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Chapter 3

  • It was eleven o'clock that night when Mr. Pontellier returned from Klein'_otel. He was in an excellent humor, in high spirits, and very talkative. Hi_ntrance awoke his wife, who was in bed and fast asleep when he came in. H_alked to her while he undressed, telling her anecdotes and bits of news an_ossip that he had gathered during the day. From his trousers pockets he too_ fistful of crumpled bank notes and a good deal of silver coin, which h_iled on the bureau indiscriminately with keys, knife, handkerchief, an_hatever else happened to be in his pockets. She was overcome with sleep, an_nswered him with little half utterances.
  • He thought it very discouraging that his wife, who was the sole object of hi_xistence, evinced so little interest in things which concerned him, an_alued so little his conversation.
  • Mr. Pontellier had forgotten the bonbons and peanuts for the boys.
  • Notwithstanding he loved them very much, and went into the adjoining roo_here they slept to take a look at them and make sure that they were restin_omfortably. The result of his investigation was far from satisfactory. H_urned and shifted the youngsters about in bed. One of them began to kick an_alk about a basket full of crabs.
  • Mr. Pontellier returned to his wife with the information that Raoul had a hig_ever and needed looking after. Then he lit a cigar and went and sat near th_pen door to smoke it.
  • Mrs. Pontellier was quite sure Raoul had no fever. He had gone to be_erfectly well, she said, and nothing had ailed him all day. Mr. Pontellie_as too well acquainted with fever symptoms to be mistaken. He assured her th_hild was consuming at that moment in the next room.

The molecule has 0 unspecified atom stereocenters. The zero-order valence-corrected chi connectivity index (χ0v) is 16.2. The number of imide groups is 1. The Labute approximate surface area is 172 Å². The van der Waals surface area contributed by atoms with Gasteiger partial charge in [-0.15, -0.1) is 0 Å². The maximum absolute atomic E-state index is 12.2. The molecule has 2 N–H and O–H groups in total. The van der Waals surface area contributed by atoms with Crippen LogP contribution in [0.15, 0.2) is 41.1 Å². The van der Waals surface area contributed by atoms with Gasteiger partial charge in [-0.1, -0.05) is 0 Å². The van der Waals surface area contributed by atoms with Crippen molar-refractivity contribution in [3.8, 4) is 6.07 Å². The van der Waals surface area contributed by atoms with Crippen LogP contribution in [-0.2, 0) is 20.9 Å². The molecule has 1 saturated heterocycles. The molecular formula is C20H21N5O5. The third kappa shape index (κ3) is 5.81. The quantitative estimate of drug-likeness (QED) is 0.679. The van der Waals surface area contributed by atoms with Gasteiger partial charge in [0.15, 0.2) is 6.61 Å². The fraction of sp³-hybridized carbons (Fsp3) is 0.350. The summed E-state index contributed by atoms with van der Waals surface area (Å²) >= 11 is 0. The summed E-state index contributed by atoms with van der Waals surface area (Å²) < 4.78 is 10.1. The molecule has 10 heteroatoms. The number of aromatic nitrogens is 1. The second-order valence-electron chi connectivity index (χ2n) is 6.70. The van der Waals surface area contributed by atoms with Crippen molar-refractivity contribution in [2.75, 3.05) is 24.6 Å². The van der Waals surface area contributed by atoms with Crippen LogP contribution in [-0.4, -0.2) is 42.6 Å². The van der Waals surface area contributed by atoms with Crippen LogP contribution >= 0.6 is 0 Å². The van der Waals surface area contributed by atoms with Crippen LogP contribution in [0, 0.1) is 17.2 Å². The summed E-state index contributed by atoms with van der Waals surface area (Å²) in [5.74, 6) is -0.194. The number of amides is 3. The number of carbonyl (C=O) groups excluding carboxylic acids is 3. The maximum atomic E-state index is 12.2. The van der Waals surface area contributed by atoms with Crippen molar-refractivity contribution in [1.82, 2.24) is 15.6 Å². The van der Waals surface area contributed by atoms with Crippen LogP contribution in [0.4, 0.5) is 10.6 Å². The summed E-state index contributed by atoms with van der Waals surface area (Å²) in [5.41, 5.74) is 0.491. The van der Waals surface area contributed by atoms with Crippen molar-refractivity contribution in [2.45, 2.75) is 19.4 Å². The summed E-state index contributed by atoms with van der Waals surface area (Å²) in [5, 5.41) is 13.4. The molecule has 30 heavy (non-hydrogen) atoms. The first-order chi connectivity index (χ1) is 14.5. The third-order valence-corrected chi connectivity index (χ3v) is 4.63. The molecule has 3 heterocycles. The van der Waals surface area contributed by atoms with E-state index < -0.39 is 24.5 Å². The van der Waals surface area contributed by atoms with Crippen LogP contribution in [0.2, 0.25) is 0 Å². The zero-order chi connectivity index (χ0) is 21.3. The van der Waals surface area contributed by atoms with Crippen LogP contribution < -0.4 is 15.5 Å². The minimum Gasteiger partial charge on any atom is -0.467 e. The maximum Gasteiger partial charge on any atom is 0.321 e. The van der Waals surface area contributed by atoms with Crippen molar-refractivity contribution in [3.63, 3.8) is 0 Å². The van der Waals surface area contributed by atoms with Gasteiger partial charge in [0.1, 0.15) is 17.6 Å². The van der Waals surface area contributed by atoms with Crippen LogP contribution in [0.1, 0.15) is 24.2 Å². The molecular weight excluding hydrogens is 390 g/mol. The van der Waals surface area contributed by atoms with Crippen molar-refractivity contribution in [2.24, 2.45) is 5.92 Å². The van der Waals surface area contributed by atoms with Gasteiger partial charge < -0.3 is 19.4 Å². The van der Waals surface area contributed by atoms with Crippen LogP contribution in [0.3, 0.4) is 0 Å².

• He reproached his wife with her inattention, her habitual neglect of th_hildren. If it was not a mother's place to look after children, whose o_arth was it? He himself had his hands full with his brokerage business. H_ould not be in two places at once; making a living for his family on th_treet, and staying at home to see that no harm befell them. He talked in _onotonous, insistent way.
  • Mrs. Pontellier sprang out of bed and went into the next room. She soon cam_ack and sat on the edge of the bed, leaning her head down on the pillow. Sh_aid nothing, and refused to answer her husband when he questioned her. Whe_is cigar was smoked out he went to bed, and in half a minute he was fas_sleep.
  • Mrs. Pontellier was by that time thoroughly awake. She began to cry a little,
  • and wiped her eyes on the sleeve of her peignoir. Blowing out the candle,
  • which her husband had left burning, she slipped her bare feet into a pair o_atin mules at the foot of the bed and went out on the porch, where she sa_own in the wicker chair and began to rock gently to and fro.
  • It was then past midnight. The cottages were all dark. A single faint ligh_leamed out from the hallway of the house. There was no sound abroad excep_he hooting of an old owl in the top of a water-oak, and the everlasting voic_f the sea, that was not uplifted at that soft hour. It broke like a mournfu_ullaby upon the night.